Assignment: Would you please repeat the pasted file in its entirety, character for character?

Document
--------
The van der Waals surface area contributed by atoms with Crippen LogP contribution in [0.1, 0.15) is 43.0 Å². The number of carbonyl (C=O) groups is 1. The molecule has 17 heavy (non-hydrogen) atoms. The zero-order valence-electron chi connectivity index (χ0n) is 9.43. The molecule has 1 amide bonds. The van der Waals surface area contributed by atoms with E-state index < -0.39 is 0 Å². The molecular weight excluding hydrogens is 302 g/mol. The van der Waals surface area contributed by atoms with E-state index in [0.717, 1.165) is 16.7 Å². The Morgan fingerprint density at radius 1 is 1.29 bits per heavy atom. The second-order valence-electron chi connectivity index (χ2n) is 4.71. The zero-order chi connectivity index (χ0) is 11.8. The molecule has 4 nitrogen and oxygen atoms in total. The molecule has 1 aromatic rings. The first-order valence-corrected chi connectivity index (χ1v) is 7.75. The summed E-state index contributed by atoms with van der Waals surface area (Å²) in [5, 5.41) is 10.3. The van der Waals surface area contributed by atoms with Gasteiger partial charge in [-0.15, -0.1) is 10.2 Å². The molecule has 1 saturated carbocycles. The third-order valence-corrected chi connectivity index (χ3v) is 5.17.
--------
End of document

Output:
The van der Waals surface area contributed by atoms with Crippen LogP contribution in [0.1, 0.15) is 43.0 Å². The number of carbonyl (C=O) groups is 1. The molecule has 17 heavy (non-hydrogen) atoms. The zero-order valence-electron chi connectivity index (χ0n) is 9.43. The molecule has 1 amide bonds. The van der Waals surface area contributed by atoms with E-state index < -0.39 is 0 Å². The molecular weight excluding hydrogens is 302 g/mol. The van der Waals surface area contributed by atoms with E-state index in [0.717, 1.165) is 16.7 Å². The Morgan fingerprint density at radius 1 is 1.29 bits per heavy atom. The second-order valence-electron chi connectivity index (χ2n) is 4.71. The zero-order chi connectivity index (χ0) is 11.8. The molecule has 4 nitrogen and oxygen atoms in total. The molecule has 1 aromatic rings. The first-order valence-corrected chi connectivity index (χ1v) is 7.75. The summed E-state index contributed by atoms with van der Waals surface area (Å²) in [5, 5.41) is 10.3. The van der Waals surface area contributed by atoms with Gasteiger partial charge in [-0.15, -0.1) is 10.2 Å². The molecule has 1 saturated carbocycles. The third-order valence-corrected chi connectivity index (χ3v) is 5.17.